A base extends between the horizontal arms. In the exemplary embodiment, the base 40 (FIG. 4) has two discreet sections, base members 41 and 42 (FIG. 1). Each base member in the exemplary embodiment is 1/8" (3 mm) thick. Each is about 7" (18 cm) long (front to back) and 5" (13 cm) wide and has side walls 43 and 44 (FIGS. 1 and 3), which are bent downward in a press. The side walls provide added rigidity to the base members. The ends of base members 41 and 42 are welded to horizontal arms 30 and 32. The bottom edge of the inside sidewalls of base members 41 and 42 may be welded to the hitch connector as well. As FIG. 1 shows, the base is generally horizontal when the rack is mounted to a vehicle.
The exemplary embodiment has a pair of receivers 50 and 52 for securing bicycles 2 and 3 (FIGS. 1 and 2). For reasons that are apparent, the bicycles face in opposite directions. Consequently, the receivers face in opposite directions also. FIGS. 1 and 2 show that the receives are spaced apart laterally and from the vehicle approximately 8" (20 cm) side to side (center line to center line) and about 4" (10 cm) front to back.
Each receiver has upright walls extending from the base to a top. FIGS. 3 and 6 show receiver 50 in detail. In the exemplary embodiment, receiver 50 is elongated from no0 a top 54 to a bottom 56 (FIG. 6). Receiver 50 has a rear wall 58 and side walls 60 and 62 (FIG. 3). The side 64 opposite upright wall 58 is open. The exemplary embodiment has inwardly facing flanges 66 and 68 (FIG. 3) that partially close the sides of a channel 70.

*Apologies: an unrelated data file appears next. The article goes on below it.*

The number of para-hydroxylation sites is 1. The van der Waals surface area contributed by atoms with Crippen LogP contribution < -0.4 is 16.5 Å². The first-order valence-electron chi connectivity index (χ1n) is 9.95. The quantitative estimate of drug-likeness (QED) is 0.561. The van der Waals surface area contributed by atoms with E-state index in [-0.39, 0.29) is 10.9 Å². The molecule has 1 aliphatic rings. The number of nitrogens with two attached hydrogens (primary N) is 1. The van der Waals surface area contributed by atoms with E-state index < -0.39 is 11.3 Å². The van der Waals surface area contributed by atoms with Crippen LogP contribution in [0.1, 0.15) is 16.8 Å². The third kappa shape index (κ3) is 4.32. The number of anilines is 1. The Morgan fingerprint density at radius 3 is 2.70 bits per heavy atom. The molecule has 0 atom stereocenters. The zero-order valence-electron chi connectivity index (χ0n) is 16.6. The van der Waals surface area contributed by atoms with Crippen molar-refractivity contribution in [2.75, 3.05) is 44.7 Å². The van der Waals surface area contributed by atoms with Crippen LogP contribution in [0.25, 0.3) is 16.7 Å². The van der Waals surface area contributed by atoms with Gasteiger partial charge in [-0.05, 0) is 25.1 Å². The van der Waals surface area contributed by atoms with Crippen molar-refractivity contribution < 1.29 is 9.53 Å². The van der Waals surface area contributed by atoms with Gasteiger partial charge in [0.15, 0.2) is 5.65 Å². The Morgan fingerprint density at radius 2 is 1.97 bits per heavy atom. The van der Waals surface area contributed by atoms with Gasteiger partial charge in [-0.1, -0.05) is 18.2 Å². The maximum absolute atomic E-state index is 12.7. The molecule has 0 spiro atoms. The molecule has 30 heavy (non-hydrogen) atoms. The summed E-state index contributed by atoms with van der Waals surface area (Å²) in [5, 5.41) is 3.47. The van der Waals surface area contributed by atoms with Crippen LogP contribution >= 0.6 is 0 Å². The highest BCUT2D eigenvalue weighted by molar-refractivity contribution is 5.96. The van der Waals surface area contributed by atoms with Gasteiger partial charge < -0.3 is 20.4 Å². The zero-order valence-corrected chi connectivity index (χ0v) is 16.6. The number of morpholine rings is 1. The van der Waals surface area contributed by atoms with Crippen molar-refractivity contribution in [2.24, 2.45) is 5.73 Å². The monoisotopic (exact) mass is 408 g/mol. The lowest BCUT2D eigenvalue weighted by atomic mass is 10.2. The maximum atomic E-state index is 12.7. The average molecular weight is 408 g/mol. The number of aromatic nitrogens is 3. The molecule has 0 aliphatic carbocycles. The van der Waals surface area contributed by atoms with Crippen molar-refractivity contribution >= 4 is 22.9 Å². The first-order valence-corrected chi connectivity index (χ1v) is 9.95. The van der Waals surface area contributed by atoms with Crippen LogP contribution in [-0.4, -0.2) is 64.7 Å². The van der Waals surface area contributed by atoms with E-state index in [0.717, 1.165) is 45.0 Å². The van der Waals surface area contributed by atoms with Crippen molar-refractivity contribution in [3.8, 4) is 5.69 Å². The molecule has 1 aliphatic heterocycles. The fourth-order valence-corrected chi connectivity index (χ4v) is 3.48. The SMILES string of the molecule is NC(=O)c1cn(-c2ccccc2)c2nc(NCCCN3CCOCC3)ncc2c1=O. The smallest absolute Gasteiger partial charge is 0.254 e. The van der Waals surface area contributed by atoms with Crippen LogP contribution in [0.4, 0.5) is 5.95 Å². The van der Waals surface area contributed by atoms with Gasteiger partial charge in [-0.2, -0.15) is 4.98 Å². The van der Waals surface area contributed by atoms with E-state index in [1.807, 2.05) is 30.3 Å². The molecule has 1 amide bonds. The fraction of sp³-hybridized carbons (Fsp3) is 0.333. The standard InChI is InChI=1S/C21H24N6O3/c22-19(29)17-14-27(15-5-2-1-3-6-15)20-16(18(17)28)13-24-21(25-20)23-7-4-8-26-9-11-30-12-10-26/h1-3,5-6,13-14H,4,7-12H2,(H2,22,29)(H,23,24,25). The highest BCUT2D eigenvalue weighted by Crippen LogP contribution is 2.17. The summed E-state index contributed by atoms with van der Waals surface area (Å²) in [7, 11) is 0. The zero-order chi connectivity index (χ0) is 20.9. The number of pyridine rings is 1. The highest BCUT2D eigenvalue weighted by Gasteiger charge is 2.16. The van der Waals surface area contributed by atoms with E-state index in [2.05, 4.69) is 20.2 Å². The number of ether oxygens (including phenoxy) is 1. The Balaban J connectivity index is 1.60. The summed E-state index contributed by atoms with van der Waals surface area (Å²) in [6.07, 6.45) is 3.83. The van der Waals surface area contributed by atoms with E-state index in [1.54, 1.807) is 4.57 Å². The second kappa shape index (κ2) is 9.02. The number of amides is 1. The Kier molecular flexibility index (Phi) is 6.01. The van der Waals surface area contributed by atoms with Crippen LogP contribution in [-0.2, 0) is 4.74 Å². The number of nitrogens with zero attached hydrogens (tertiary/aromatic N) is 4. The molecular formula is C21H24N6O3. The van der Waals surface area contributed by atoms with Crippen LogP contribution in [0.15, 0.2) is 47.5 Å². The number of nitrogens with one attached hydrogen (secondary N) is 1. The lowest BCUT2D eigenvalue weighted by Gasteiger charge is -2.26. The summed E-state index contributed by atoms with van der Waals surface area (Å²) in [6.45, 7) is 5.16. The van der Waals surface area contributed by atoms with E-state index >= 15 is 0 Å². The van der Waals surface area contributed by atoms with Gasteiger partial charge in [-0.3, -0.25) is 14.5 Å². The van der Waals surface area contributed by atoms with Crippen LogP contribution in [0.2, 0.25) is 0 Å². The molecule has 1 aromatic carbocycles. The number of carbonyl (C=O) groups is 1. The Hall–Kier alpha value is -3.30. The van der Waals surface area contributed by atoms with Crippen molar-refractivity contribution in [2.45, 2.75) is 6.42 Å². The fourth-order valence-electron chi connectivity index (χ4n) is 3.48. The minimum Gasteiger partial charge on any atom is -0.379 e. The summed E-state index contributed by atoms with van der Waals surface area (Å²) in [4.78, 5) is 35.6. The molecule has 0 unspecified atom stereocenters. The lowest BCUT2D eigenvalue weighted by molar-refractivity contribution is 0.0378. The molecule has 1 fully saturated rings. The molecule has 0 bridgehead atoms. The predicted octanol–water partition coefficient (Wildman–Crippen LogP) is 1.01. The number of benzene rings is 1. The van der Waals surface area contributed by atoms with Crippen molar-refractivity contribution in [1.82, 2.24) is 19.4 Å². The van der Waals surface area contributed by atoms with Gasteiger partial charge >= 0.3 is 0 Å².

Each receiver is about 23/4" (7 cm) wide and 13/4" (4 cm) deep. The bottom of each receiver is welded to one of the base members 41 or 42 (FIG. 1).
channel 70 is about 11/2" (4 cm) wide. In the exemplary embodiment, the opening extends the entire height of the receiver. A portion of the bottom of the opening could be closed.
As will be discussed below, the flanges 66 and 68 that face in wardly in the exemplary embodiment could face in the opposite direction. Similarly, the flanges could be folded additionally so that they terminate with edges facing the other side of the receiver.
A platform extends outwardly from an upright wall. In the exemplary embodiment, the platform 72 is welded to upright wall 58 (FIGS. 3 and 6). A curved brace 74 is welded between to the upright wall 58, platform 72 and horizontal arm 32 to provide added strength for the platform. Wall 58 also has a slot 76 in the exemplary embodiment. As the drawings show, the slot terminates at the top of the platform.
In use, one places the bicycle such that the axle 4 rests at the bottom of slot 76 (FIGS. 3 and 6). At that position, axle hub 5 rests on platform 72. Pedal crank arm 6 extends down in the inside of receiver 50, and pedal 7 projects out channel 70. Note the substantial space 78 (FIG. 6) between the bottom of crank arm 6 and base member 41 at the bottom 56 of receiver 50. Larger bicycles than the ones shown in the drawing may have longer crank arms. The present invention supports the bicycle's weight through axle hub 5, which rests on platform 70. Neither the pedal nor the end of the crank arm support the bicycle's weight.
In the exemplary embodiment, slot 76 continues to the platform. Therefore, the bottom of the slot does not contact axle 4 (FIG. 6). Slot 74 helps to secure axle 4 from lateral movement. In place of a slot, the platform can be moved upward so that no part of axle 4 contacts any part of the receiver. Alternatively, the top of upright wall 58 can have a V-shaped or a rounded notch to limit the axle's side-to-side movement.